Use $VXLSRC to refer to the vxl source tree. Create a different directory $VXLBIN, one per platform, and run CMake from within that directory.
Run CMakeSetup and enter $VXLSRC and $VXLBIN into the appropriate text fields. This will generate $VXLBIN/allvxl.dsw or $VXLBIN/allvxl.sln. All VXL projects are included in this workspace and you should be able to build them in the normal way for Visual Studio.
cd $VXLBINand then
ccmake $VXLSRC (Curses UI)or
cmake -i $VXLSRC (command line)
This will generate the makefiles within $VXLBIN. You can now run "make" to build everything, or else go to a project of interest and run "make"--the dependent libraries should be automatically built.
cmake -i -DX11_INCLUDE_PATH:PATH=IGNORE $VXLSRC
This prevents CMake from using the X11 headers and libraries. The OpenGL package puts its header files in /usr/include/GL/ and the XFree86 package puts some header files in /usr/X11R6/include/GL/. If you configure to use header files from /usr/X11R6/include then the XFree86 GL/*.h files will be used instead of the OpenGL package GL/*.h files. These two sets of header files are not compatible. Using the wrong ones will lead to linking problems involving mismatched suffixes like @4, @8, and @12.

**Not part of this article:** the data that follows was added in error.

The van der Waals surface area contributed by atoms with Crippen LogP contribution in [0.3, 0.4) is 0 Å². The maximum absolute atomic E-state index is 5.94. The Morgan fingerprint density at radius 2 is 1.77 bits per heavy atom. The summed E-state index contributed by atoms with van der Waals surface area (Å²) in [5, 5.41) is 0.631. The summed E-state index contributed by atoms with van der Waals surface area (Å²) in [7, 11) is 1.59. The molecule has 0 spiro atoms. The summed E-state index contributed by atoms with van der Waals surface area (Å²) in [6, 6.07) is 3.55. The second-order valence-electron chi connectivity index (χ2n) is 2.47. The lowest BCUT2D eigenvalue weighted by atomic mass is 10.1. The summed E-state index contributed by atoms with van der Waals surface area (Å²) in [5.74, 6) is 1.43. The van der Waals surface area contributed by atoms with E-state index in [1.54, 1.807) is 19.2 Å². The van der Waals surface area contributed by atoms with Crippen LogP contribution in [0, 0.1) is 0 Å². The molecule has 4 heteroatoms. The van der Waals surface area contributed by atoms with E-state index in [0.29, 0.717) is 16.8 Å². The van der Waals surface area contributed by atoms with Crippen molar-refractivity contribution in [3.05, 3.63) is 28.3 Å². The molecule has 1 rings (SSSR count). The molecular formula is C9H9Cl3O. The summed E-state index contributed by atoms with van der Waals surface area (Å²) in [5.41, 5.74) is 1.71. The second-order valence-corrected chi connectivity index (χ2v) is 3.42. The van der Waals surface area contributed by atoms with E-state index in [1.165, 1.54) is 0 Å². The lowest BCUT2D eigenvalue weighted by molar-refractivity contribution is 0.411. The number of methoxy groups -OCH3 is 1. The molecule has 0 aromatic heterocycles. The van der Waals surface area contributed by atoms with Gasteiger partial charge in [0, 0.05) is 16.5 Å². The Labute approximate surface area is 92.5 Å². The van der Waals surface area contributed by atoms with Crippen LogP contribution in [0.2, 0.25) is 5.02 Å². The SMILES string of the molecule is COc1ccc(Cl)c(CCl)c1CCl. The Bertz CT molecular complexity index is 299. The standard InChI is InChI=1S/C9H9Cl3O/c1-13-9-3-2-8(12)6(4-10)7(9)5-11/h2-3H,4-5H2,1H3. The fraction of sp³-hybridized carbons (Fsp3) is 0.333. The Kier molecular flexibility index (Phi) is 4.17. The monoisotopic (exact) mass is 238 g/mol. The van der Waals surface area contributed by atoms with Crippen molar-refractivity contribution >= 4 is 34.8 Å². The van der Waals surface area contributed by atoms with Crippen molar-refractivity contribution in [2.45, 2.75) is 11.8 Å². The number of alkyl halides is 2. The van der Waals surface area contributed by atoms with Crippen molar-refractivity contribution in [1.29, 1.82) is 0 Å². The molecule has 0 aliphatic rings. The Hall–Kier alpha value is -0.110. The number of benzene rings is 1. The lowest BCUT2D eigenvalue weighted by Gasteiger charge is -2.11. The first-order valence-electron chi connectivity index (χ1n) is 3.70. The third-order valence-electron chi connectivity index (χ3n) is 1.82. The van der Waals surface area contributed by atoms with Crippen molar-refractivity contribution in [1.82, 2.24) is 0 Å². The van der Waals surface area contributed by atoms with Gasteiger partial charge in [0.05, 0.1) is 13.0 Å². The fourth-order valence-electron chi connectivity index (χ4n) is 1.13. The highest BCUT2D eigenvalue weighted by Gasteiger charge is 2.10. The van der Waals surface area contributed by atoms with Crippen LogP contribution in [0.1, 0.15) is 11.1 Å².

The build system is configured by setting "cache" values, which are specified in $VXLBIN/CMakeCache.txt. These values can be edited using a plain old editor or using the CMake GUI.
When running CMake for the first time, sensible default values are written into CMakeCache.txt, and you will not need to change any of these if everything compiles and runs fine. However, running CMake from a directory that already contains a CMakeCache.txt will use the values in there, so it is worth having a look at the settings in that file, e.g. for the location of JPEG, TIFF, etc.